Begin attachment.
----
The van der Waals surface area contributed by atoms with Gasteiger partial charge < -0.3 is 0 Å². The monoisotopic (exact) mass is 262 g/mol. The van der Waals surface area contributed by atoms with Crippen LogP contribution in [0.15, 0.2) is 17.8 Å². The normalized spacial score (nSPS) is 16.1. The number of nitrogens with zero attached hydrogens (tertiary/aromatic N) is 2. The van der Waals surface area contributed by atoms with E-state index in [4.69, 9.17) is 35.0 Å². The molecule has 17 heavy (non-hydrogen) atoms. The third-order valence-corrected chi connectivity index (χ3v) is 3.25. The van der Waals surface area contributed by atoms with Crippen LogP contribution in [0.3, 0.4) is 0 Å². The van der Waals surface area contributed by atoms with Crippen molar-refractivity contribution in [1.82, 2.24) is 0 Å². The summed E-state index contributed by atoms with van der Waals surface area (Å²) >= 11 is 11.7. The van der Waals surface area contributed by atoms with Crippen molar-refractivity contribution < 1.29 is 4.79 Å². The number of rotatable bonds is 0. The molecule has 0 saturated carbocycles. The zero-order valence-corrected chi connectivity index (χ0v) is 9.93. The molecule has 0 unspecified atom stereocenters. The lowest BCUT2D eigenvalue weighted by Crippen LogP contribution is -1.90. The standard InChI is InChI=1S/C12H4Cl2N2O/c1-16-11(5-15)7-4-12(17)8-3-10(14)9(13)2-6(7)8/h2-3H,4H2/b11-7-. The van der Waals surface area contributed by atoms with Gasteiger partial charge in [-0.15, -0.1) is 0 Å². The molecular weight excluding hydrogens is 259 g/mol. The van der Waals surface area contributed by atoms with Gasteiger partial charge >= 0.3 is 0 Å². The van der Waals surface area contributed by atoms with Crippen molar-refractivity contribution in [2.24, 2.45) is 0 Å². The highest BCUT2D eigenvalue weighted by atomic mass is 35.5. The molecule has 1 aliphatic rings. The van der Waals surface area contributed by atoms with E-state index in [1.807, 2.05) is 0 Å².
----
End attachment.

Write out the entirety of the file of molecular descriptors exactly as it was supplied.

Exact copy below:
The van der Waals surface area contributed by atoms with Gasteiger partial charge < -0.3 is 0 Å². The monoisotopic (exact) mass is 262 g/mol. The van der Waals surface area contributed by atoms with Crippen LogP contribution in [0.15, 0.2) is 17.8 Å². The normalized spacial score (nSPS) is 16.1. The number of nitrogens with zero attached hydrogens (tertiary/aromatic N) is 2. The van der Waals surface area contributed by atoms with E-state index in [4.69, 9.17) is 35.0 Å². The molecule has 17 heavy (non-hydrogen) atoms. The third-order valence-corrected chi connectivity index (χ3v) is 3.25. The van der Waals surface area contributed by atoms with Crippen LogP contribution in [0.3, 0.4) is 0 Å². The van der Waals surface area contributed by atoms with Crippen molar-refractivity contribution in [1.82, 2.24) is 0 Å². The summed E-state index contributed by atoms with van der Waals surface area (Å²) >= 11 is 11.7. The van der Waals surface area contributed by atoms with Crippen molar-refractivity contribution < 1.29 is 4.79 Å². The number of rotatable bonds is 0. The molecule has 0 saturated carbocycles. The zero-order valence-corrected chi connectivity index (χ0v) is 9.93. The molecule has 0 unspecified atom stereocenters. The lowest BCUT2D eigenvalue weighted by Crippen LogP contribution is -1.90. The standard InChI is InChI=1S/C12H4Cl2N2O/c1-16-11(5-15)7-4-12(17)8-3-10(14)9(13)2-6(7)8/h2-3H,4H2/b11-7-. The van der Waals surface area contributed by atoms with Gasteiger partial charge in [-0.15, -0.1) is 0 Å². The molecular weight excluding hydrogens is 259 g/mol. The van der Waals surface area contributed by atoms with Gasteiger partial charge >= 0.3 is 0 Å². The van der Waals surface area contributed by atoms with Crippen molar-refractivity contribution in [2.24, 2.45) is 0 Å². The highest BCUT2D eigenvalue weighted by atomic mass is 35.5. The molecule has 1 aliphatic rings. The van der Waals surface area contributed by atoms with E-state index in [1.807, 2.05) is 0 Å².